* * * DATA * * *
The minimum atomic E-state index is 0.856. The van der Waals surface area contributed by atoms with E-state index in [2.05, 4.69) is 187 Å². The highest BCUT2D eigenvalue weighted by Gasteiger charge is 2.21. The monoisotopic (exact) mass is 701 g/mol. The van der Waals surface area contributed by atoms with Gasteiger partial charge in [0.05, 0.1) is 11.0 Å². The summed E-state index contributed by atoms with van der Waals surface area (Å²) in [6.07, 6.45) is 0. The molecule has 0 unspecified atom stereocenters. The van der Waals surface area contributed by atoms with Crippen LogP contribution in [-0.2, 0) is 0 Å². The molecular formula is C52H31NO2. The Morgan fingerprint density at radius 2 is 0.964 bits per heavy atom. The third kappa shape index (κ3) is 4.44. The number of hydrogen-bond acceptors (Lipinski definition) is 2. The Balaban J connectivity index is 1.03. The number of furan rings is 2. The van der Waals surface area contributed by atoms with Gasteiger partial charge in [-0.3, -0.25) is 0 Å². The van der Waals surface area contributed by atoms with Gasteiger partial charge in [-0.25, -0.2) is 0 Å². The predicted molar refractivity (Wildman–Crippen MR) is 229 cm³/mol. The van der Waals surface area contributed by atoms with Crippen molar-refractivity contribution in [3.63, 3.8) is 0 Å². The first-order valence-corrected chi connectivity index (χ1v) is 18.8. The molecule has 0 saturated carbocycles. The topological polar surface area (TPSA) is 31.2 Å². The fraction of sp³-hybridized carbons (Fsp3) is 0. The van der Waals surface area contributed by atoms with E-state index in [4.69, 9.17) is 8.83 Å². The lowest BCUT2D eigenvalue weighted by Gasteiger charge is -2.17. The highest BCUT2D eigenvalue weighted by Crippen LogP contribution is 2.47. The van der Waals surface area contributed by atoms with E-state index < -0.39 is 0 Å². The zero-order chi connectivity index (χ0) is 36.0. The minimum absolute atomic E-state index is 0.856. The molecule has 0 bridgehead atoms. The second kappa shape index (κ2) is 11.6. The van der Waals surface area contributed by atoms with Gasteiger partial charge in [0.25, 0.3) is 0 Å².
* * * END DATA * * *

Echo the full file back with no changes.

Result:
The minimum atomic E-state index is 0.856. The van der Waals surface area contributed by atoms with E-state index in [2.05, 4.69) is 187 Å². The highest BCUT2D eigenvalue weighted by Gasteiger charge is 2.21. The monoisotopic (exact) mass is 701 g/mol. The van der Waals surface area contributed by atoms with Gasteiger partial charge in [0.05, 0.1) is 11.0 Å². The summed E-state index contributed by atoms with van der Waals surface area (Å²) in [6.07, 6.45) is 0. The molecule has 0 unspecified atom stereocenters. The van der Waals surface area contributed by atoms with Crippen LogP contribution in [-0.2, 0) is 0 Å². The molecular formula is C52H31NO2. The Morgan fingerprint density at radius 2 is 0.964 bits per heavy atom. The third kappa shape index (κ3) is 4.44. The number of hydrogen-bond acceptors (Lipinski definition) is 2. The Balaban J connectivity index is 1.03. The number of furan rings is 2. The van der Waals surface area contributed by atoms with Gasteiger partial charge in [-0.3, -0.25) is 0 Å². The van der Waals surface area contributed by atoms with Gasteiger partial charge in [-0.25, -0.2) is 0 Å². The predicted molar refractivity (Wildman–Crippen MR) is 229 cm³/mol. The van der Waals surface area contributed by atoms with Crippen molar-refractivity contribution in [3.63, 3.8) is 0 Å². The first-order valence-corrected chi connectivity index (χ1v) is 18.8. The molecule has 0 saturated carbocycles. The topological polar surface area (TPSA) is 31.2 Å². The fraction of sp³-hybridized carbons (Fsp3) is 0. The van der Waals surface area contributed by atoms with E-state index in [4.69, 9.17) is 8.83 Å². The lowest BCUT2D eigenvalue weighted by Gasteiger charge is -2.17. The highest BCUT2D eigenvalue weighted by Crippen LogP contribution is 2.47. The van der Waals surface area contributed by atoms with E-state index < -0.39 is 0 Å². The zero-order chi connectivity index (χ0) is 36.0. The minimum absolute atomic E-state index is 0.856. The molecule has 0 bridgehead atoms. The second kappa shape index (κ2) is 11.6. The van der Waals surface area contributed by atoms with Gasteiger partial charge in [0.25, 0.3) is 0 Å².